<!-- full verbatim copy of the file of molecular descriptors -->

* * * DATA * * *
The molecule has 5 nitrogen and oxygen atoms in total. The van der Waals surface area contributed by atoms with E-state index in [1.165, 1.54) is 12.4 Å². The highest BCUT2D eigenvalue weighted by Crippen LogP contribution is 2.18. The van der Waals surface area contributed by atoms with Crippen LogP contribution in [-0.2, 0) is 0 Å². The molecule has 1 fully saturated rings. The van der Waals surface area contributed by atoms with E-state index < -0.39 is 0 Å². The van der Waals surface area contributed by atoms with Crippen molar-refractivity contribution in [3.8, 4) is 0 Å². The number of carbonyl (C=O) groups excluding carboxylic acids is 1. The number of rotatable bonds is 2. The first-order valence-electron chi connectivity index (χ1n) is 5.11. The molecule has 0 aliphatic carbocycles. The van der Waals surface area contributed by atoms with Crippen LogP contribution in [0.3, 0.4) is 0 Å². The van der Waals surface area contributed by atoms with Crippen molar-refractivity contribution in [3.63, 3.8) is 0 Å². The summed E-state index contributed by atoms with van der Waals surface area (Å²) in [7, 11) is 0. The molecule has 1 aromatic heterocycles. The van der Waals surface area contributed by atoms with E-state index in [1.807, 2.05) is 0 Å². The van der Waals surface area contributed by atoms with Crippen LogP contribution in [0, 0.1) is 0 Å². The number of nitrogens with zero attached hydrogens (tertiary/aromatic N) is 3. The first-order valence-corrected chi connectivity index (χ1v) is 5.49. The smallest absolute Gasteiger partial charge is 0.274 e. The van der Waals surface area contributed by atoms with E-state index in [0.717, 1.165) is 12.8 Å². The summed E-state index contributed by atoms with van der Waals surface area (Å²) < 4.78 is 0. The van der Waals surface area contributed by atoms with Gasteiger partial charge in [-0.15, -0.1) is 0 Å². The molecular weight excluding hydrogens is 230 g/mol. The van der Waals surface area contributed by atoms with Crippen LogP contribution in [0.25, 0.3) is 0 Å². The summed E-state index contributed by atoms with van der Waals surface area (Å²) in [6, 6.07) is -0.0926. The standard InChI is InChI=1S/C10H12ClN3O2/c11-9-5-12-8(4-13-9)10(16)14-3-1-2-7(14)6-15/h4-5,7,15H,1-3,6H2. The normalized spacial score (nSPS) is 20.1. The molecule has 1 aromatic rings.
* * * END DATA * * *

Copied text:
The molecule has 5 nitrogen and oxygen atoms in total. The van der Waals surface area contributed by atoms with E-state index in [1.165, 1.54) is 12.4 Å². The highest BCUT2D eigenvalue weighted by Crippen LogP contribution is 2.18. The van der Waals surface area contributed by atoms with Crippen LogP contribution in [-0.2, 0) is 0 Å². The molecule has 1 fully saturated rings. The van der Waals surface area contributed by atoms with E-state index < -0.39 is 0 Å². The van der Waals surface area contributed by atoms with Crippen molar-refractivity contribution in [3.8, 4) is 0 Å². The number of carbonyl (C=O) groups excluding carboxylic acids is 1. The number of rotatable bonds is 2. The first-order valence-electron chi connectivity index (χ1n) is 5.11. The molecule has 0 aliphatic carbocycles. The van der Waals surface area contributed by atoms with Crippen LogP contribution in [0.3, 0.4) is 0 Å². The van der Waals surface area contributed by atoms with Crippen molar-refractivity contribution in [3.63, 3.8) is 0 Å². The summed E-state index contributed by atoms with van der Waals surface area (Å²) in [7, 11) is 0. The molecule has 1 aromatic heterocycles. The van der Waals surface area contributed by atoms with E-state index in [1.807, 2.05) is 0 Å². The van der Waals surface area contributed by atoms with Crippen LogP contribution in [0, 0.1) is 0 Å². The number of nitrogens with zero attached hydrogens (tertiary/aromatic N) is 3. The first-order valence-corrected chi connectivity index (χ1v) is 5.49. The smallest absolute Gasteiger partial charge is 0.274 e. The van der Waals surface area contributed by atoms with E-state index in [0.717, 1.165) is 12.8 Å². The summed E-state index contributed by atoms with van der Waals surface area (Å²) < 4.78 is 0. The van der Waals surface area contributed by atoms with Gasteiger partial charge in [-0.15, -0.1) is 0 Å². The molecular weight excluding hydrogens is 230 g/mol. The van der Waals surface area contributed by atoms with Crippen LogP contribution in [0.25, 0.3) is 0 Å². The summed E-state index contributed by atoms with van der Waals surface area (Å²) in [6, 6.07) is -0.0926. The standard InChI is InChI=1S/C10H12ClN3O2/c11-9-5-12-8(4-13-9)10(16)14-3-1-2-7(14)6-15/h4-5,7,15H,1-3,6H2. The normalized spacial score (nSPS) is 20.1. The molecule has 1 aromatic rings.